A small novel from 1982 by the Dutch writer Harry Mulisch. The novel begins with a rumination on the scene of violence that is going to the be the center of the novel and the in the life of Anton Steenwijk throughout. Like Anton, we don’t know what’s going on except that it’s at the end of the war in occupied Netherlands, that things seem to be winding down, and therefore, a sense of cautious optimism and safety is permeating Haarlem. This proves to be a false sense. A local Nazi collaborator is killed as a kind of uprising, but also as a way to head off his danger to the town, but this leads to a reprisal. Anton survives and is sent to live with an uncle who raises him. As he grows older his life seems important, but middling as he becomes a doctor. The novel visits Anton in several different parts of his life as he tries to reckon and understand what this act of violence (the reprisal) was, what it meant, and how it affected him.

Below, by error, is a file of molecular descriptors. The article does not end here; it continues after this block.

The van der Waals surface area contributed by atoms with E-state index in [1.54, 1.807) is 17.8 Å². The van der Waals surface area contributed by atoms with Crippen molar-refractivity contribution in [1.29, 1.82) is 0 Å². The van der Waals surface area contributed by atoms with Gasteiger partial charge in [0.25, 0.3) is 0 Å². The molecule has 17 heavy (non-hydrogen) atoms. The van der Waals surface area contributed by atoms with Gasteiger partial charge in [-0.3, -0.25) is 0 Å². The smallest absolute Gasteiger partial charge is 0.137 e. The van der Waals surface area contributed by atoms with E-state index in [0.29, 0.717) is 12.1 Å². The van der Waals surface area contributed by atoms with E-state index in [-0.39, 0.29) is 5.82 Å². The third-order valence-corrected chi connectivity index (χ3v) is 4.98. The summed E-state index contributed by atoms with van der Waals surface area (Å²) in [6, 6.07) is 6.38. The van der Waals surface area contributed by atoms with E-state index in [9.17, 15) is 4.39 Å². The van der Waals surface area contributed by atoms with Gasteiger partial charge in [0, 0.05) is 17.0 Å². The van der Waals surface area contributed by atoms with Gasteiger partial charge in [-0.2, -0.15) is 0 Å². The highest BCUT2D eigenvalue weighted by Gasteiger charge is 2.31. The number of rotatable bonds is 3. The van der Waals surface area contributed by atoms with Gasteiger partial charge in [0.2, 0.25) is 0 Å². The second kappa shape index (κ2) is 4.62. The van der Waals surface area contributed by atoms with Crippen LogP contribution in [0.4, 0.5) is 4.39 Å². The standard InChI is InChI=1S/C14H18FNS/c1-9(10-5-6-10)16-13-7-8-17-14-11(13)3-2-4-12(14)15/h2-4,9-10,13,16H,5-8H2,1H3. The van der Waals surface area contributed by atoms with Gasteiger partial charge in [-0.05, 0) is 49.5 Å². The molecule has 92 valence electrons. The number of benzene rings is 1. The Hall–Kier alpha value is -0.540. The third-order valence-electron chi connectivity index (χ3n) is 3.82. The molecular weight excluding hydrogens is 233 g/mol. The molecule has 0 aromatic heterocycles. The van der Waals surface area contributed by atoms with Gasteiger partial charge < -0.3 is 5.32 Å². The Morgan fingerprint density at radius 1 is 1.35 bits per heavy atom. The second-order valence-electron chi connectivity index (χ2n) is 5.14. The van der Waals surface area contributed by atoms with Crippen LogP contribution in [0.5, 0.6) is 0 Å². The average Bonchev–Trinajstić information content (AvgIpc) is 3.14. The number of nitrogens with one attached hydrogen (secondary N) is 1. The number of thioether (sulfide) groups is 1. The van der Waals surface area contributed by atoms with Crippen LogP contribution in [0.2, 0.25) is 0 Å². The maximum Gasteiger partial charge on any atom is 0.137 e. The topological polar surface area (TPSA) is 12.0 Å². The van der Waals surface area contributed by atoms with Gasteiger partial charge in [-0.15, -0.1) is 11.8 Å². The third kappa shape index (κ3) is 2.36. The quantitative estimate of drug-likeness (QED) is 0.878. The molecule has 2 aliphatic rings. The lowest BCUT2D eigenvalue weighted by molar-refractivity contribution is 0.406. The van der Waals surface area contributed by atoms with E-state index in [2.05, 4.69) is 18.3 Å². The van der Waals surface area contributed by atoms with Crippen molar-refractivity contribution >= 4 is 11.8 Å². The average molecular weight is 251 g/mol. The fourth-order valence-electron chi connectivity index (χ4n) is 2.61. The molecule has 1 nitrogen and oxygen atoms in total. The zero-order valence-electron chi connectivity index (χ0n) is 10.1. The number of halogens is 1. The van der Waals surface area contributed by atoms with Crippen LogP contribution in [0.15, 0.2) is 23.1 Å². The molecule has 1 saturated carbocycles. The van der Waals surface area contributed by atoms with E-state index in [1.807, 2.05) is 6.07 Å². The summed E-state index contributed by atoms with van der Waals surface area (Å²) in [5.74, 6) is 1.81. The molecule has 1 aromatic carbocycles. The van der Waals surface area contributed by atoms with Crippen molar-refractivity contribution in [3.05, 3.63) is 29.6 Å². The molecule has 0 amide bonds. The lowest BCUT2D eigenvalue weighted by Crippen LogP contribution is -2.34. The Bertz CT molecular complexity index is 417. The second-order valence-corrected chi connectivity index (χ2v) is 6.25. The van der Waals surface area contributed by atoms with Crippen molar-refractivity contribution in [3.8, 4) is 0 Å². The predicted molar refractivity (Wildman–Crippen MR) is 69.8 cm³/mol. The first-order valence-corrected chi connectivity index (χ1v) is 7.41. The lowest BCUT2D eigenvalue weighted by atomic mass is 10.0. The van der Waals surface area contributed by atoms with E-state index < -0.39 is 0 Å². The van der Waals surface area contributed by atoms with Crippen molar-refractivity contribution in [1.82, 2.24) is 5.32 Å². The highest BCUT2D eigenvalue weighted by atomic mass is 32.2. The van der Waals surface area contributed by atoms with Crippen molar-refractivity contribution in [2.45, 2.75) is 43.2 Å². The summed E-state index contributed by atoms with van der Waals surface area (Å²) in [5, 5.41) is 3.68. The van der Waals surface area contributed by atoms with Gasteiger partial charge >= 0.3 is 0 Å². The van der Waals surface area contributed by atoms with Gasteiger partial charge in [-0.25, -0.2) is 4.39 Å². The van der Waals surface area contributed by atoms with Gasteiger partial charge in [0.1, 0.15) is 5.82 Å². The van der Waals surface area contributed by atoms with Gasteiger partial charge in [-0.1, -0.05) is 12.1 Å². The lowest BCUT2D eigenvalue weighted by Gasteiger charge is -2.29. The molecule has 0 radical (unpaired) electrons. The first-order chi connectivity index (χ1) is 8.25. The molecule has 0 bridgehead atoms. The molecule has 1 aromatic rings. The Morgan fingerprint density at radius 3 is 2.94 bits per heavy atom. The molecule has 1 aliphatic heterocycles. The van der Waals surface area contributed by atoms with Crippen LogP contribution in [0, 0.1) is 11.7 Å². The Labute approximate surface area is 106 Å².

The novel is slim and poignant, but it also feels like Anton, to be grasping for a set of language (informed understanding of trauma) that later writers like WG Sebald would be able to grapple with in later years. I am interested in what feels like intentionally sparse language that comes with understanding and especially the ways in which we engage with violence, without understanding it.